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Legal Brief                                                         Page 10

 

Personal Liability and the Limits

of Indemnification

 

BY MICHELE HANDZEL

 legalbrief_Handzel

In the early hours of the morning, he kissed her goodbye and watched as she walked to her car. As she drove away, he reflected on how lucky he was to have found such a wonderful woman, so soon after moving to this small town in rural upstate New York.

He recently had been appointed superintendent and was well on his way to achieving the goals the board of education had given him. His primary job was to re-establish open communication among the administration, staff, students and community.

Following his appointment, the board announced this educator would lead the district out of chaos and into some semblance of normalcy. Little did anyone suspect that the local news media soon would break a front-page story that would cause as much chaos as he was tasked with fixing.

The superintendent was having an intimate relationship with his new business official.

Chaotic Twist
The media revealed the superintendent’s relationship with a subordinate member of his staff and showcased the superintendent’s recommendation that the board approve a new contract for her, including language for a rich payout if the board failed to give her tenure.

In another wild twist, media coverage revealed that members of the school board, who denied all knowledge of the business official’s termination provision, actually may have helped her draft it.

The final result? The superintendent lost his job, the business official lost her job, and a member of the board of education resigned.

The business official sued the school district. The superintendent sought indemnification and representation from the board of education but was denied. The board rejected his request, citing his misconduct for recommending an employment contract for his -“girlfriend.”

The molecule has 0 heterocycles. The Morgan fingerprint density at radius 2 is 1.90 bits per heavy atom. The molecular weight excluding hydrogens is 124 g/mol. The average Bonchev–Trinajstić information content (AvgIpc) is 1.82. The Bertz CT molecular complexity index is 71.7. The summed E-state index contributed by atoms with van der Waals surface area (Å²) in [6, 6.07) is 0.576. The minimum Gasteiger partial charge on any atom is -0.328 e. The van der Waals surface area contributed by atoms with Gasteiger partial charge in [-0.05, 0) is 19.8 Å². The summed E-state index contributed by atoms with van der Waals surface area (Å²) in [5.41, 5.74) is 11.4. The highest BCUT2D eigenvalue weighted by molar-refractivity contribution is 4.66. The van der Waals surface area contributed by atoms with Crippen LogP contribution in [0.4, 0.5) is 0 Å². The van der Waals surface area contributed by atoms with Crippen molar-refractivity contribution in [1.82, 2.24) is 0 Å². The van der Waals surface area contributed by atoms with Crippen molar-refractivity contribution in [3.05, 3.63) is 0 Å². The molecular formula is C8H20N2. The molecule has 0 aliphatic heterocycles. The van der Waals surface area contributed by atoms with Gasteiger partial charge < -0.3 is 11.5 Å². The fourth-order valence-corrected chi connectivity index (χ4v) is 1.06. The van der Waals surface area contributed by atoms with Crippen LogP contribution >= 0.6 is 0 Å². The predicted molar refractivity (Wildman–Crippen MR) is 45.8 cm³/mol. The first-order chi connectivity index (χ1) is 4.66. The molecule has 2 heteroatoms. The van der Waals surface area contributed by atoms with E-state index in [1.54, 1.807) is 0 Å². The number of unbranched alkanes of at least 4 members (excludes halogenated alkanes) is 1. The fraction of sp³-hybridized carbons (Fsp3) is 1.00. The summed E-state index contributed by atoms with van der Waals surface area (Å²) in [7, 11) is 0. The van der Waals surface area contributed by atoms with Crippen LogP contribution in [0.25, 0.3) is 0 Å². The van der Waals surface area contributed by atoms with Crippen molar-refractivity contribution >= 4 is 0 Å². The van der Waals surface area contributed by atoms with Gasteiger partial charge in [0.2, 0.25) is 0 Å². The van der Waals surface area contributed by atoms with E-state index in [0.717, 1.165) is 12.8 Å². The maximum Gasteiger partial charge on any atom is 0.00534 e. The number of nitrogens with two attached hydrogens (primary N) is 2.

The board’s denial caught the superintendent off guard because he assumed the district would reimburse him for the cost of his legal defense as the business official’s contract was put up for board approval in the normal course of business.

He denied any knowledge of the actual terms of the contract, claiming the contract was negotiated by the business official directly with the former board president, using the former board attorney. Was the superintendent an innocent victim of circumstance? That is what his defense attorney hopes to prove, and the superintendent was counting on receiving indemnification from the school board that had just fired him.

Defense Limits
Superintendents must be aware there are -limits to indemnification. The general rule is that the board cannot deny reimbursement to the superintendent for the cost of legal fees unless the facts clearly indicate the superintendent acted beyond the scope of his authority. In this case, the superintendent will now have to pay for his legal defense and hope the court orders the board to reimburse him. If the facts show he purposefully used his position of authority to enrich his new girlfriend, then the board presumably is off the hook for his legal fees.

If the board had agreed to indemnify him, would he be forced to use the attorney appointed to him by the board? Probably, unless his employment contract allowed him to engage his own counsel. It is important for all superintendents to note that regardless of how wonderful a relationship they may have with the school attorney, the school attorney works for the board.

In tough fiscal times, boards may try to avoid the cost of legal expenses. Superintendents should understand the limits of indemnification and take steps to preserve their right to independent counsel if a conflict exists between the board and superintendent in defense of a claim. Indemnification rights are different in each state, so superintendents should consult with local attorneys if they have an issue that requires indemnification from the school district.

Superintendents also should communicate with state membership organizations and with AASA to determine whether the professional association can help offset the cost of their legal defense.

Michele Handzel is a school attorney with Capital Region BOCES in Albany, N.Y., and former counsel to the New York State Council of School Superintendents. E-mail: mhandzel@gw.neric.org

 

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